The abstract class java.io.InputStream forms the basis of all byte stream-based input. Its main method is InputStream.read(), which returns eight bits of information (a byte)—but the byte is returned as an int! This is because the special int value -1 is used to indicate that no further bytes are available to be read (the end of the stream has been reached). If a byte value were used, there would be no way to distinguish between a value -1 indicating the end of the stream, and the byte (which is signed) value -1 representing 0b11111111.

The following example shows how to read from an input stream consisting of an existing array of bytes using java.io.ByteArrayInputStream. The first half of the example merely creates a sequence of bytes to serve as the data to read.

Reading individual bytes from an InputStream until the end of the stream is reached.
//create an array with values 0 ... 255 (256 bytes, or 0x100)
final byte[] inputBytes = new byte[0x100];
for(int i = 0; i < inputBytes.length; i++) {
  inputBytes[i] = (byte)i;  //we know the value isn't larger than a byte (0xFF)

//create an input stream from the byte array
final InputStream inputStream = new ByteArrayInputStream(bytes);
//read and print each byte until we reach the end of the stream
try {
  int byteValue;
  while((byteValue = inputStream.read()) != -1) {
} finally {


You already know how to use try … finally … to ensure that you close a Closeable resource in the finally {…} clause. Java offers a further enhancement of the try statement: if a class implements java.lang.AutoCloseable (and the Closeable interface extends AutoCloseable, so all input and output streams are candidates), it can be used in a try-with-resources statement. Simply declare and assign the AutoCloseable resource in parenthesis after the try keyword. Java will automatically add, in the compiled code, the equivalent of a finally clause that calls close() on the resource, whether or not the try clause throws an exception. Here is how the above try … finally statement would be rewritten to use try-with-resources:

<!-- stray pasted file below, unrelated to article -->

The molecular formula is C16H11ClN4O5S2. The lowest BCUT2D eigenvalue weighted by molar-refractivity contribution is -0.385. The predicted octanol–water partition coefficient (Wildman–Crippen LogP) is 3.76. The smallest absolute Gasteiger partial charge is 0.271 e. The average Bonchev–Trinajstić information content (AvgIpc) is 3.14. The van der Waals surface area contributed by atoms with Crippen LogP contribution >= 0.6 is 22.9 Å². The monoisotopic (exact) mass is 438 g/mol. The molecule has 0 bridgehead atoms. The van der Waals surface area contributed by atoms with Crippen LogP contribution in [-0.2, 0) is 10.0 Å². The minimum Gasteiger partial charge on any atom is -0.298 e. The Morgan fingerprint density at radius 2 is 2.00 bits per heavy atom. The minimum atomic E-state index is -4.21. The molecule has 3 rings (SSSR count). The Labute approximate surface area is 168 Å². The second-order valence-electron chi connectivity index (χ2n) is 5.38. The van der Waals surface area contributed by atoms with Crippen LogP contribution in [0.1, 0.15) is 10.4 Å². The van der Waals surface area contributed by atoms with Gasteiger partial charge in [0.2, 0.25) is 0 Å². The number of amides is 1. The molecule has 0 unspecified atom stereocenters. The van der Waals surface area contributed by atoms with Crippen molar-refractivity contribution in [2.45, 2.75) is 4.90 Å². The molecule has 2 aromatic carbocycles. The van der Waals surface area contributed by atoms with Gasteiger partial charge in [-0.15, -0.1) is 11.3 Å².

Reading from an InputStream using try-with-resources.
//create an array with values 0 ... 255 (256 bytes, or 0x100)
final byte[] inputBytes = new byte[0x100];
for(int i = 0; i < inputBytes.length; i++) {
  inputBytes[i] = (byte)i;  //we know the value isn't larger than a byte (0xFF)

//create an input stream from the byte array
try(final InputStream inputStream = new ByteArrayInputStream(bytes)) {
  int byteValue;
  while((byteValue = inputStream.read()) != -1) {

Mark and Reset

There may be times you are reading from a stream and decide, oops, I wish I could unread some information, and go back to start reading at some earlier location. The InputStream class has a facility for placing a marker at location to later go back to.

  1. At any time when reading from an input stream, you can call Inputstream.mark(int readlimit) to request the input stream to mark the current location. The readlimit value indicate the maximum number of bytes you might read before wanting to go back to the mark.
  2. If you later call InputStream.reset() you will reset the stream to the marked location, and the next bytes read will be those directly after the marked location—even if you've already read those bytes earlier.

The mark/reset facility therefore provides a way for the input stream to somehow remember any bytes (up to the readlimit you provided) you read after the mark and somehow effectively put them back into the input stream to be read again.

Writing Single Bytes

The complement to InputStream is the java.io.OutputStream. An output stream allows writing of single bytes using OutputStream.write(int b). But moving data between streams using a byte at a time is inefficient; there are much more efficient ways to move data between stream, as explained in the following sections.

Reading and Writing Multiple Bytes